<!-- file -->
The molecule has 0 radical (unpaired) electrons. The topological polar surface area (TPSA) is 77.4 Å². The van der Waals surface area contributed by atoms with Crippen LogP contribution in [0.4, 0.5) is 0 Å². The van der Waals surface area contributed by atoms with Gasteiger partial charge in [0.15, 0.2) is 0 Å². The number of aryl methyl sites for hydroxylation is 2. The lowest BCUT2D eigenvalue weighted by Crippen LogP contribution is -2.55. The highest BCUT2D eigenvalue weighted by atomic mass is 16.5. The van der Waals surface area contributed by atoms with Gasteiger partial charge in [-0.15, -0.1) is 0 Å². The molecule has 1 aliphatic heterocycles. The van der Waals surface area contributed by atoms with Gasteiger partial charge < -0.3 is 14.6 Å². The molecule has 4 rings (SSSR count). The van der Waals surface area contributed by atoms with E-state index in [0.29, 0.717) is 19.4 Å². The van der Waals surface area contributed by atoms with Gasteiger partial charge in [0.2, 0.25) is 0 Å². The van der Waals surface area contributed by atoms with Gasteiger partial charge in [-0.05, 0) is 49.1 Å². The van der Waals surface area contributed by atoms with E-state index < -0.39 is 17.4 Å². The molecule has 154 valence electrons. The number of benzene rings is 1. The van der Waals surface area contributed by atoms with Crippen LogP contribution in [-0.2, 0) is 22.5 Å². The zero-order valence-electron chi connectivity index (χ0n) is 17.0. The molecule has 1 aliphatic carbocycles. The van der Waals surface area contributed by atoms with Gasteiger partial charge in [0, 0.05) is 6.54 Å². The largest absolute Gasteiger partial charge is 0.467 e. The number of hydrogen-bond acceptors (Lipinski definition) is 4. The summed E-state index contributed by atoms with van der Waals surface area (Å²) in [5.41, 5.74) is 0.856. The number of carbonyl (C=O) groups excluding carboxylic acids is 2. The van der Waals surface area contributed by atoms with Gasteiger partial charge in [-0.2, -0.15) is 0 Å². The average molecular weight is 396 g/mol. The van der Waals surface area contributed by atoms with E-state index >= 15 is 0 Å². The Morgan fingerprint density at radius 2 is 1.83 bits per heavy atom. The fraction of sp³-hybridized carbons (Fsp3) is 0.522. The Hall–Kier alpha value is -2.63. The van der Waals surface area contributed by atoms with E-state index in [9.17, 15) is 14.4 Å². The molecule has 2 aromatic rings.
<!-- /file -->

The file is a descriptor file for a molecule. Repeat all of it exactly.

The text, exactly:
The molecule has 0 radical (unpaired) electrons. The topological polar surface area (TPSA) is 77.4 Å². The van der Waals surface area contributed by atoms with Crippen LogP contribution in [0.4, 0.5) is 0 Å². The van der Waals surface area contributed by atoms with Gasteiger partial charge in [0.15, 0.2) is 0 Å². The number of aryl methyl sites for hydroxylation is 2. The lowest BCUT2D eigenvalue weighted by Crippen LogP contribution is -2.55. The highest BCUT2D eigenvalue weighted by atomic mass is 16.5. The van der Waals surface area contributed by atoms with Gasteiger partial charge in [-0.15, -0.1) is 0 Å². The molecule has 1 aliphatic heterocycles. The van der Waals surface area contributed by atoms with Gasteiger partial charge < -0.3 is 14.6 Å². The molecule has 4 rings (SSSR count). The van der Waals surface area contributed by atoms with E-state index in [0.29, 0.717) is 19.4 Å². The van der Waals surface area contributed by atoms with Gasteiger partial charge in [0.2, 0.25) is 0 Å². The van der Waals surface area contributed by atoms with Gasteiger partial charge in [-0.05, 0) is 49.1 Å². The van der Waals surface area contributed by atoms with E-state index < -0.39 is 17.4 Å². The molecule has 154 valence electrons. The number of benzene rings is 1. The van der Waals surface area contributed by atoms with Crippen LogP contribution in [-0.2, 0) is 22.5 Å². The zero-order valence-electron chi connectivity index (χ0n) is 17.0. The molecule has 1 aliphatic carbocycles. The van der Waals surface area contributed by atoms with Gasteiger partial charge in [0, 0.05) is 6.54 Å². The largest absolute Gasteiger partial charge is 0.467 e. The number of hydrogen-bond acceptors (Lipinski definition) is 4. The summed E-state index contributed by atoms with van der Waals surface area (Å²) in [5.41, 5.74) is 0.856. The number of carbonyl (C=O) groups excluding carboxylic acids is 2. The van der Waals surface area contributed by atoms with Gasteiger partial charge in [-0.2, -0.15) is 0 Å². The average molecular weight is 396 g/mol. The van der Waals surface area contributed by atoms with E-state index >= 15 is 0 Å². The Morgan fingerprint density at radius 2 is 1.83 bits per heavy atom. The fraction of sp³-hybridized carbons (Fsp3) is 0.522. The Hall–Kier alpha value is -2.63. The van der Waals surface area contributed by atoms with E-state index in [9.17, 15) is 14.4 Å². The molecule has 2 aromatic rings.